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World War II vet who went on fitness kick at 96 dies at 105

Joseph Rosa was a World War II veteran, a self-made millionaire, a passionate gambler, an avid golfer and a ladies’ man, according to his family and friends. But he may be best remembered for his late-life transformation into a gym rat extraordinaire.

Rosa, who died at 105 on June 15 in Las Vegas, gained local celebrity for his recovery following a 2011 hit-and-run outside a Fresh and Easy grocery store in Sun City Summerlin. He was left with a broken back and left leg, and doctors warned him that he would likely never walk again.

Rosa, then 96, wasn’t buying that bleak outlook.

He joined a 24-Hour Fitness gym and within four months was back on his feet.

“Within six months, he was teaching me how to play golf,” Aaron Clay, Rosa’s friend and former personal trainer, recalled this week.

Though Clay became a Realtor and left the fitness club, he and Rosa continued to enjoy breakfast together for years. Rosa continued going to the gym three times a week for the next nine years and became a celebrity among the members who used the club each morning. The Summerlin gym celebrated his 103rd birthday in 2018.

The fitness kick was a departure from Rosa’s regular habits.

Born on Dec. 9, 1915, three days before Frank Sinatra, Rosa credited his longevity to two of the singer’s favorite cravings: “booze and broads.”

One of eight children from two Italian immigrants, Rosa grew up in the Watts neighborhood in south Los Angeles during the Great Depression, said nephew Tim Rosa. As a teen, he worked at Firestone Tire and Rubber Co., stole pies from his mother to sell for a quarter and made paper kites from toilet paper and string to sell for 5 cents apiece.

“He was a character,” Tim Rosa said. “He could be ruthless and could be one of the nicest guys you’ve ever want to meet.”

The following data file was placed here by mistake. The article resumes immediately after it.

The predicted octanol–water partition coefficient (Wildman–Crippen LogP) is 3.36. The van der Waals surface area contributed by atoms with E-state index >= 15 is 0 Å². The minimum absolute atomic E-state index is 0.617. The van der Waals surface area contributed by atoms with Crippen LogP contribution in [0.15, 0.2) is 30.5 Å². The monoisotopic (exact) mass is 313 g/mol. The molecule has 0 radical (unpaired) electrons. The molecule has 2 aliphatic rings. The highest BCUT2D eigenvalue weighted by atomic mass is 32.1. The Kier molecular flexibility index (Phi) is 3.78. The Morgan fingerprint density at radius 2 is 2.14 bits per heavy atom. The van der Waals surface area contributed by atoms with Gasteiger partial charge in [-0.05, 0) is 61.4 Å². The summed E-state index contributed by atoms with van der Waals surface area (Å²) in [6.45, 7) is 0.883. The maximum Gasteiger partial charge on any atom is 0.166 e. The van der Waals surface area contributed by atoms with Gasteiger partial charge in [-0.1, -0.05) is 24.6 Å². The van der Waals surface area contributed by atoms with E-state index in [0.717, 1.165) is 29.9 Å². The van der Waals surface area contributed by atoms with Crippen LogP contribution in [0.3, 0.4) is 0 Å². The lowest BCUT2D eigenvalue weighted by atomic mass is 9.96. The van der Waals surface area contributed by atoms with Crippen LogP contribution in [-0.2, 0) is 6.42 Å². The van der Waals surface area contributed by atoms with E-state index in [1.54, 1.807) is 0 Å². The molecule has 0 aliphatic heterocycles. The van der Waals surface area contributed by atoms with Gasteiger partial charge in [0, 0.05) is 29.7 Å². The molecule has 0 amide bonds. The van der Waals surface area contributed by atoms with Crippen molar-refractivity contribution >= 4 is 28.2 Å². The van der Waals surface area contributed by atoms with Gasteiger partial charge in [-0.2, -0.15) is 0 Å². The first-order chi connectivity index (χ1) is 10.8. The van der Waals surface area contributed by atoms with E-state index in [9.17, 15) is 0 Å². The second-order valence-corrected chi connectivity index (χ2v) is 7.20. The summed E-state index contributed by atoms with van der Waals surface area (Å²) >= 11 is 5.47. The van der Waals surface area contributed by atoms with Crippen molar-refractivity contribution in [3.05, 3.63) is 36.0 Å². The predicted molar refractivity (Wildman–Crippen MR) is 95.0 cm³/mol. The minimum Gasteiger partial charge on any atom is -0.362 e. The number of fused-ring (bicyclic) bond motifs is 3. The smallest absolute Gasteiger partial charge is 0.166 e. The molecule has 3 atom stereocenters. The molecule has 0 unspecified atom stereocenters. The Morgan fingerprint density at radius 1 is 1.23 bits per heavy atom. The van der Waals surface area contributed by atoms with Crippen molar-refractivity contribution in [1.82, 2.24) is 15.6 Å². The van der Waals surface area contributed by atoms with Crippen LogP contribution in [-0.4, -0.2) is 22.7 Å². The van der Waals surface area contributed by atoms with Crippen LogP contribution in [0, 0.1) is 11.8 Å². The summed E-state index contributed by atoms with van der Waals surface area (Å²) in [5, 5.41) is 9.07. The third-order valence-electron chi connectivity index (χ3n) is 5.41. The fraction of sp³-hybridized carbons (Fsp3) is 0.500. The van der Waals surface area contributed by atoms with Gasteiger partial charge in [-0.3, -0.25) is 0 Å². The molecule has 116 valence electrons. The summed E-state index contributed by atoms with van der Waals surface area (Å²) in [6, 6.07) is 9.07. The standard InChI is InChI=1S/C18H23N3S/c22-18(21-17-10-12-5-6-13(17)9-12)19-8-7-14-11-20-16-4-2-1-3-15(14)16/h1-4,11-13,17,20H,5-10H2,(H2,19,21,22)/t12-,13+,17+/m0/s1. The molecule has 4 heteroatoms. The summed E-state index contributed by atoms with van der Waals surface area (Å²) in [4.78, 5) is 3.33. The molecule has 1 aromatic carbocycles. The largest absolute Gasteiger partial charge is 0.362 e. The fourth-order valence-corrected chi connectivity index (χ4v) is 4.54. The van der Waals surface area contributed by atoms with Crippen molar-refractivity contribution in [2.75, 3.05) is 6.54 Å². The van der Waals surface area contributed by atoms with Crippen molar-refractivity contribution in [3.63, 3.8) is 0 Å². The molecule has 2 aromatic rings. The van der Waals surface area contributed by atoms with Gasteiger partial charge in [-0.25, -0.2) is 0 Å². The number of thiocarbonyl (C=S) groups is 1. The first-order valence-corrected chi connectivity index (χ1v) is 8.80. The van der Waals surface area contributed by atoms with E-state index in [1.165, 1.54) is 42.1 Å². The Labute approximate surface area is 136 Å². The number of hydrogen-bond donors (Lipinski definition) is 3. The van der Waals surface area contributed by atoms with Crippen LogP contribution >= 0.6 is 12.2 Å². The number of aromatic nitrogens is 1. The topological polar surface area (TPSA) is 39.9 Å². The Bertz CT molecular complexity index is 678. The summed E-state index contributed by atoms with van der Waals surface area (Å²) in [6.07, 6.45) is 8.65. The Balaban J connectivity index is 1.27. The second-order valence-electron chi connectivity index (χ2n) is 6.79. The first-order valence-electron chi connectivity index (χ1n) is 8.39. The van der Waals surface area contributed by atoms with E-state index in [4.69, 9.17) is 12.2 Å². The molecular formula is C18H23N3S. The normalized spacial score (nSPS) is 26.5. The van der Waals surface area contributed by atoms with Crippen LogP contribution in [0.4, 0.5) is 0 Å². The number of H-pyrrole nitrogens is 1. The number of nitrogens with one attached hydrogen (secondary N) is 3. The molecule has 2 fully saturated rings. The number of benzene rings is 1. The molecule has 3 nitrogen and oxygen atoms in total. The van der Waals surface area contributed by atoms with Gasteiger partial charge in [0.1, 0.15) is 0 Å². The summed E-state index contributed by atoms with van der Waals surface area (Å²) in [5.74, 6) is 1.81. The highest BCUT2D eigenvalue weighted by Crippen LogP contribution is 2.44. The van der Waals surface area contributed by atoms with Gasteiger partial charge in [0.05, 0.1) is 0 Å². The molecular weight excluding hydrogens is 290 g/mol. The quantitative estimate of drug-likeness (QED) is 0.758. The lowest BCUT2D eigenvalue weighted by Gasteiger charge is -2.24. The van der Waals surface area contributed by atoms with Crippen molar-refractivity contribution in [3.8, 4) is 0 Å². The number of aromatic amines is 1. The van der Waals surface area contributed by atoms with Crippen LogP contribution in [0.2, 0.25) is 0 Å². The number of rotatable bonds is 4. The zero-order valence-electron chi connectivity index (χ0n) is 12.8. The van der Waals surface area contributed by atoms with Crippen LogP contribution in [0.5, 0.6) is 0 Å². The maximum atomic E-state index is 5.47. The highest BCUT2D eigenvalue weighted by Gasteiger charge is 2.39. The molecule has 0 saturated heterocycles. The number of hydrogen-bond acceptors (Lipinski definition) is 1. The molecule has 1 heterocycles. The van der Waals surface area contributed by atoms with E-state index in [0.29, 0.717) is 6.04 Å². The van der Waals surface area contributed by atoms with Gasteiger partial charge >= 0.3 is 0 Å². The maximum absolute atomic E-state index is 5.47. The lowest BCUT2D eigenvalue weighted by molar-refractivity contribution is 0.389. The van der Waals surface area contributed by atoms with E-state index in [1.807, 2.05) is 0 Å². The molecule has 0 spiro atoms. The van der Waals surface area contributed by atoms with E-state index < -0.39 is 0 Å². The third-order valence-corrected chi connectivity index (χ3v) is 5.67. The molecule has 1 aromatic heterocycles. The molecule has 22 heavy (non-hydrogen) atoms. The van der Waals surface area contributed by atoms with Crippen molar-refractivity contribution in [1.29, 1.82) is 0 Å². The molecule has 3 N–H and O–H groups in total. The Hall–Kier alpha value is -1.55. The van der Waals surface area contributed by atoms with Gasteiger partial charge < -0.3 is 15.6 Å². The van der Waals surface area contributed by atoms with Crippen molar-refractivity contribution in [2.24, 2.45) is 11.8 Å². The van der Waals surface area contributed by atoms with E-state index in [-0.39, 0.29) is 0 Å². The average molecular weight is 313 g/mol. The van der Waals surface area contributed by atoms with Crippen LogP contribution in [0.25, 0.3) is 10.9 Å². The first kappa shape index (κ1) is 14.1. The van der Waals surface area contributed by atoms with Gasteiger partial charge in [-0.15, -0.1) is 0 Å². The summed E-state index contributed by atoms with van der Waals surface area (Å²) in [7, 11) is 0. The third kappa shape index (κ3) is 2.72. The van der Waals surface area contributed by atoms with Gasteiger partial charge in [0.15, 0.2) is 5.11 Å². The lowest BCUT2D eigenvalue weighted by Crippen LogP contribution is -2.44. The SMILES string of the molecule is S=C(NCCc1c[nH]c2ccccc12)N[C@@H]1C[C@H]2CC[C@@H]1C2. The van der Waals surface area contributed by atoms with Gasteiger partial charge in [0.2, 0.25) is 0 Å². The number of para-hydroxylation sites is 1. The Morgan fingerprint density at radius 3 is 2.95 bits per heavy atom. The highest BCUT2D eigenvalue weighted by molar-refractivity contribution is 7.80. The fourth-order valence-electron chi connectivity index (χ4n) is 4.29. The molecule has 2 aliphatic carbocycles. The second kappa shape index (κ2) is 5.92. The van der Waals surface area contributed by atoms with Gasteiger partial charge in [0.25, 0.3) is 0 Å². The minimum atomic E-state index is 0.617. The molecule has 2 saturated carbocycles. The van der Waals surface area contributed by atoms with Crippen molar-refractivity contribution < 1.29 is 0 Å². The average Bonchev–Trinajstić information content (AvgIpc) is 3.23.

The elder Rosa joined the Coast Guard shortly before World War II and was eventually commissioned into the Navy. His ship, the USS Serpens, was part of the Bougainville campaign during land and sea battles in the South Pacific between the Allied forces and Japan.

Rosa was promoted to chief petty officer and transferred from the Serpens in 1945, weeks before the freighter exploded while the crew was loading depth charges into the holds, killing 250 men. It remains the worst disaster in Coast Guard history.

After leaving the service, Rosa founded a roofing company with brothers Jimmie and Augie in Los Angeles. At its height, Rosa Bros. Roofing employed 58 workers and was the second-largest roofing company in the city.

Before selling the business in 1996, Rosa also invested in real estate and a shrimp farm in Ecuador, owned a travel agency and opened a mini-storage business, enabling him to comfortably retire in Las Vegas.

A self-proclaimed heavy drinker and smoker well into his 70s, Rosa regularly played golf at the Paiute Golf Resort until he was 99. Friends recall that Rosa was known for his generous tips to waitresses and friendly conversations with just about anyone he encountered.

“He was incredible and he was one tough, strong son of a b—-,” said Clay. “But he also had a softer side and really did truly care about people.”

Rosa is survived by younger brother, Jimmie, three children, eight grandchildren and four great-grandchildren.

Per his wishes, Rosa will be cremated. A private memorial service will be held at a time and date to be determined.

Contact Mathew Miranda at mmiranda@reviewjournal.com. Follow @mathewjmiranda on Twitter.

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